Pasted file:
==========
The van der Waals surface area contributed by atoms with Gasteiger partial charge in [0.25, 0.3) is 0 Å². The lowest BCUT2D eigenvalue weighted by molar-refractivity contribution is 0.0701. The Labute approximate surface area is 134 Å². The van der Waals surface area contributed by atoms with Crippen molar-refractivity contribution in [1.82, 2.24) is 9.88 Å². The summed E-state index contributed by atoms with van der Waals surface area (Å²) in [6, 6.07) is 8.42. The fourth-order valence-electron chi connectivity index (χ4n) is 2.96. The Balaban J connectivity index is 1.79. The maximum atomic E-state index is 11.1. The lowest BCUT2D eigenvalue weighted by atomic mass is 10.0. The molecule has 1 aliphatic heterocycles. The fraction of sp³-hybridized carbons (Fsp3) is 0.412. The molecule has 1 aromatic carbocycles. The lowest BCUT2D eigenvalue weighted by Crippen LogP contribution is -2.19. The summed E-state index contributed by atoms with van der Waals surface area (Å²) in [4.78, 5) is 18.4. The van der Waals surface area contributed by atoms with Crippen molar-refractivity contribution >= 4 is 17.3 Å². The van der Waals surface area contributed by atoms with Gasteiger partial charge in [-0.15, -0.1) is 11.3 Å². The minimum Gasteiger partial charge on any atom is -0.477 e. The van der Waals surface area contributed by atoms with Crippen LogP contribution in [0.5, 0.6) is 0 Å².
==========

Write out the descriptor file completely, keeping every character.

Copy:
The van der Waals surface area contributed by atoms with Gasteiger partial charge in [0.25, 0.3) is 0 Å². The lowest BCUT2D eigenvalue weighted by molar-refractivity contribution is 0.0701. The Labute approximate surface area is 134 Å². The van der Waals surface area contributed by atoms with Crippen molar-refractivity contribution in [1.82, 2.24) is 9.88 Å². The summed E-state index contributed by atoms with van der Waals surface area (Å²) in [6, 6.07) is 8.42. The fourth-order valence-electron chi connectivity index (χ4n) is 2.96. The Balaban J connectivity index is 1.79. The maximum atomic E-state index is 11.1. The lowest BCUT2D eigenvalue weighted by atomic mass is 10.0. The molecule has 1 aliphatic heterocycles. The fraction of sp³-hybridized carbons (Fsp3) is 0.412. The molecule has 1 aromatic carbocycles. The lowest BCUT2D eigenvalue weighted by Crippen LogP contribution is -2.19. The summed E-state index contributed by atoms with van der Waals surface area (Å²) in [4.78, 5) is 18.4. The van der Waals surface area contributed by atoms with Crippen molar-refractivity contribution >= 4 is 17.3 Å². The van der Waals surface area contributed by atoms with Gasteiger partial charge in [-0.15, -0.1) is 11.3 Å². The minimum Gasteiger partial charge on any atom is -0.477 e. The van der Waals surface area contributed by atoms with Crippen LogP contribution in [0.5, 0.6) is 0 Å².